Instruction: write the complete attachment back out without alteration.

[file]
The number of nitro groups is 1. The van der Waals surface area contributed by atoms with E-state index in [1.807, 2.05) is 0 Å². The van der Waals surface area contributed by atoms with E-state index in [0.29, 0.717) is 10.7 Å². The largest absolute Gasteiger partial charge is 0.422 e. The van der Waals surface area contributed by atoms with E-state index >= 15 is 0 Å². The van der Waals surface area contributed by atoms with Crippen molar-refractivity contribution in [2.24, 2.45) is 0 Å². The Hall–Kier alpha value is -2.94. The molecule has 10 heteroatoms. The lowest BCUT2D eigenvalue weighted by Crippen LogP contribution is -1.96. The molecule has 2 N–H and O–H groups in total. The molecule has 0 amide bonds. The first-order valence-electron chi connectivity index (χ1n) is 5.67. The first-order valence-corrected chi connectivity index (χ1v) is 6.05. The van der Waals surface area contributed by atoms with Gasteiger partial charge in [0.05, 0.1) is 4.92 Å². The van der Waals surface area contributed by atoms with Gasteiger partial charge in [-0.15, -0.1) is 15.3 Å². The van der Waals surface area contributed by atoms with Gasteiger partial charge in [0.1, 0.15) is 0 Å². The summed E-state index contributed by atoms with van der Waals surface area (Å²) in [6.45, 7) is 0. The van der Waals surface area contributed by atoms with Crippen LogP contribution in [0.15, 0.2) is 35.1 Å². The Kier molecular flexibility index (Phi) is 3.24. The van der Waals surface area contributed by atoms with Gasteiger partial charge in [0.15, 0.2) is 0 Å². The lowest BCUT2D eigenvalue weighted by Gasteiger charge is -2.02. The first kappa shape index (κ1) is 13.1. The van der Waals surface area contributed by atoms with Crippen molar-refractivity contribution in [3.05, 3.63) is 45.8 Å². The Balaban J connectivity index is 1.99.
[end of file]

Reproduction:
The number of nitro groups is 1. The van der Waals surface area contributed by atoms with E-state index in [1.807, 2.05) is 0 Å². The van der Waals surface area contributed by atoms with E-state index in [0.29, 0.717) is 10.7 Å². The largest absolute Gasteiger partial charge is 0.422 e. The van der Waals surface area contributed by atoms with E-state index >= 15 is 0 Å². The van der Waals surface area contributed by atoms with Crippen molar-refractivity contribution in [2.24, 2.45) is 0 Å². The Hall–Kier alpha value is -2.94. The molecule has 10 heteroatoms. The lowest BCUT2D eigenvalue weighted by Crippen LogP contribution is -1.96. The molecule has 2 N–H and O–H groups in total. The molecule has 0 amide bonds. The first-order valence-electron chi connectivity index (χ1n) is 5.67. The first-order valence-corrected chi connectivity index (χ1v) is 6.05. The van der Waals surface area contributed by atoms with Gasteiger partial charge in [0.05, 0.1) is 4.92 Å². The van der Waals surface area contributed by atoms with Gasteiger partial charge in [-0.15, -0.1) is 15.3 Å². The van der Waals surface area contributed by atoms with Gasteiger partial charge in [0.1, 0.15) is 0 Å². The summed E-state index contributed by atoms with van der Waals surface area (Å²) in [6.45, 7) is 0. The van der Waals surface area contributed by atoms with Crippen LogP contribution in [0.15, 0.2) is 35.1 Å². The Kier molecular flexibility index (Phi) is 3.24. The van der Waals surface area contributed by atoms with Gasteiger partial charge in [0.15, 0.2) is 0 Å². The lowest BCUT2D eigenvalue weighted by Gasteiger charge is -2.02. The first kappa shape index (κ1) is 13.1. The van der Waals surface area contributed by atoms with Crippen molar-refractivity contribution in [3.05, 3.63) is 45.8 Å². The Balaban J connectivity index is 1.99.